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Risk that H5N2 avian flu virus will infect humans is low, CDC says

It infects chickens and turkeys

Justin Sullivan/Getty Images

The risk that a highly infectious strain of avian flu virus named H5N2 will infect humans is "low at this time," CDC officer Alicia Fry said during a press conference earlier today. The virus, which infects turkeys and chickens, is different from previous flu strains that have been able to infect humans, she said. So far, it has "not caused infections in humans anywhere in the world."

This virus has "not caused infections in humans anywhere in the world."

The H5N2 strain was first detected in the US in mid-December. So far, it has been detected in wild birds and commercial birds in 16 US states, including Arkansas, California, Kansas, Montana, Oregon, Utah, Washington, and Wisconsin. Commercial birds like chickens and turkeys were most likely infected via wild birds — namely geese, guinea fowl, and ducks. As a result, the USDA is reviewing biosecurity protocols in these areas to try to keep the virus out of commercial flocks.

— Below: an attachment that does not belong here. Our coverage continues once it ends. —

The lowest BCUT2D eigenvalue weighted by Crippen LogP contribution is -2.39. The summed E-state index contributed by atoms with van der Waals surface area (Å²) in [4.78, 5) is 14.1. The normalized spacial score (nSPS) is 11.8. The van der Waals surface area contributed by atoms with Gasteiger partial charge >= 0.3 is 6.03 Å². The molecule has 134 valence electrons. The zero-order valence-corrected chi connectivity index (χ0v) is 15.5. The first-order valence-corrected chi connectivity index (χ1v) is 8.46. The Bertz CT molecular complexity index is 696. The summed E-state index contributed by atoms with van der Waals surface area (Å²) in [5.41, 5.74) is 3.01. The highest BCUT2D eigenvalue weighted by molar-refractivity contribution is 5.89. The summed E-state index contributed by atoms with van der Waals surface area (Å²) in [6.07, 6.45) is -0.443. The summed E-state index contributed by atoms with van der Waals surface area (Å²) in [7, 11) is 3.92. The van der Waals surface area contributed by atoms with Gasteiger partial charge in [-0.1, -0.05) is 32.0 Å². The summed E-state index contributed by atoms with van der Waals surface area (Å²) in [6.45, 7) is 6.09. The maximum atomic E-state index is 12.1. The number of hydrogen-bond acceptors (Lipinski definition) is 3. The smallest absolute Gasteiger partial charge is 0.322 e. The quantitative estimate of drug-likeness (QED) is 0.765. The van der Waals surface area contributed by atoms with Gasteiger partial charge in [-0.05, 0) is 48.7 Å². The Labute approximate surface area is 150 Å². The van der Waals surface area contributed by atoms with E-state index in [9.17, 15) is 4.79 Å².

Meanwhile, the CDC has been studying the virus to find out more about how it works. "So far, genetic analysis has not shown any of the markers that are known to be associated with increased severity in people or an increased ability to spread among people," Fry says. Still, the CDC is taking routine precautions that include trying to develop a vaccine that could be used in humans, should it ever be needed. "While we are cautiously optimistic that there will not be human cases, we must be prepared for that possibility," Fry says.

The CDC is developing a human vaccine, just in case

Despite the fact that the H5N2 flu virus hasn't infected humans, the CDC warns that people should try to avoid wild birds. They should also avoid domestic chickens and turkeys that show signs of illness. "Most human infections with avian influenza viruses have occurred with people in direct and prolonged contact with infected birds," Fry says. Birds that are sick stop eating and drinking. Within a few hours, they become extremely lethargic — a symptom that's followed rapidly by death. The flu can kill an entire flock within 48 hours; in Minnesota, measures used to prevent the flu's spread have cost turkey farmers over 1.6 million birds.